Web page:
Conversely, genuine patient-oriented care replaces our current physician-centered system with one that revolves entirely around the patient – and focuses heavily on the issue of patient satisfaction. This is essential in the transition from volume- to value-based care – particularly in countries where patient-satisfaction scores are tied directly to reimbursement.
To further demystify and define patient-centered care, we can consider the following statements:
- Patient-centered care, above all, is based upon the human connection between clinician and the patient.
- It requires a mindset that respects each individual’s unique needs, preferences and values – including the special concerns stemming from a patient’s ethnic and/or cultural orientation.
- It means conferring with and listening to the patient rather than relying solely on the physician’s criteria or evaluation tools.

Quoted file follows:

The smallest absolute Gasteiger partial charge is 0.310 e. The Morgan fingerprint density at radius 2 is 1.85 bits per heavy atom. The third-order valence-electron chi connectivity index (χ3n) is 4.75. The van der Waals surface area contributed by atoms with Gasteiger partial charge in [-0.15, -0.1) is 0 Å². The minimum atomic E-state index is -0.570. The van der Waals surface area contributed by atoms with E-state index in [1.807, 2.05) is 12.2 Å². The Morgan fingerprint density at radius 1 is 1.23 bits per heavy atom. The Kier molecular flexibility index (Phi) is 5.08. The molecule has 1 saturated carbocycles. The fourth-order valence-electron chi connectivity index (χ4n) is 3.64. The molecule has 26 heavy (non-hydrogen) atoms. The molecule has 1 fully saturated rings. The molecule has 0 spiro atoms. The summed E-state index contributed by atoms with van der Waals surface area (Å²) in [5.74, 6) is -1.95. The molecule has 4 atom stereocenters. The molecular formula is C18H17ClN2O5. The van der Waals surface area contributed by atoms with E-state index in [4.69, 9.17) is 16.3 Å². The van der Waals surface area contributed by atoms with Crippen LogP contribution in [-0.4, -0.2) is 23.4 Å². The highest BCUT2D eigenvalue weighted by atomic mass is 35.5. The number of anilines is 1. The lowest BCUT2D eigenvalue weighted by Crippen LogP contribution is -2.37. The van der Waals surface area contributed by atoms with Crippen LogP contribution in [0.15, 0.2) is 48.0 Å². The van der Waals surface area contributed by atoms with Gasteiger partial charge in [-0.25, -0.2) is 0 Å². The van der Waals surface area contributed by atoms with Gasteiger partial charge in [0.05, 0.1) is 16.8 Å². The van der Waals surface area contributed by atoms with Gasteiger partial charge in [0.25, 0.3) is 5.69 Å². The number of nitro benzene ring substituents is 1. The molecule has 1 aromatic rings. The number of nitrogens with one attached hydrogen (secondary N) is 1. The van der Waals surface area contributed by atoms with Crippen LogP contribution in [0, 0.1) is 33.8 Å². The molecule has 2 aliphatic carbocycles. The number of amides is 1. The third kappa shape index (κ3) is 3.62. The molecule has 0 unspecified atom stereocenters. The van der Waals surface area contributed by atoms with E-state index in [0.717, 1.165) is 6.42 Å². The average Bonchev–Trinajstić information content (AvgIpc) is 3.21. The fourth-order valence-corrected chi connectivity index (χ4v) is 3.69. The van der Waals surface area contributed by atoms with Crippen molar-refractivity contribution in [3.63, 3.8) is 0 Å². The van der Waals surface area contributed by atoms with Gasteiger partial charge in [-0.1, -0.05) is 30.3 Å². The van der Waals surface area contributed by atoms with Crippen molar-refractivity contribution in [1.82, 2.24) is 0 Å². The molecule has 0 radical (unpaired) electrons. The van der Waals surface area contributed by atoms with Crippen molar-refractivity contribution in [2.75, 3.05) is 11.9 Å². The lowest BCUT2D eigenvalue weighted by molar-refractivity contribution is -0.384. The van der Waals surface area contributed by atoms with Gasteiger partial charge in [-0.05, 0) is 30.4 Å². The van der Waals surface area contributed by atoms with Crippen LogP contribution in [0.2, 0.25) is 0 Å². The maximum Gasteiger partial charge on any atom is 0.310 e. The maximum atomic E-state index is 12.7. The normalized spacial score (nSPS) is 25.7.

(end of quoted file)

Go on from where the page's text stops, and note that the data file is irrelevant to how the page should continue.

- In patient-centered medicine, individuals feel empowered and involved in managing their own care.
- It stresses in-depth communication with patients, based on empathy and customization of all approaches to diagnosis and treatment.
- Patient-centered clinicians work toward continuous improvement of the patient-physician relationship through examining measurable results.
This perspective is best summed up by Donald Berkwick, M.D. – CEO of The Institute for Healthcare Improvement. He refers to patient-centered care as “The experience (to the extent an informed patient desires it) of transparency, individualization, recognition, respect, dignity, and choice in all matters, without exception, related to one’s person, circumstances, and relationships in health care.” 2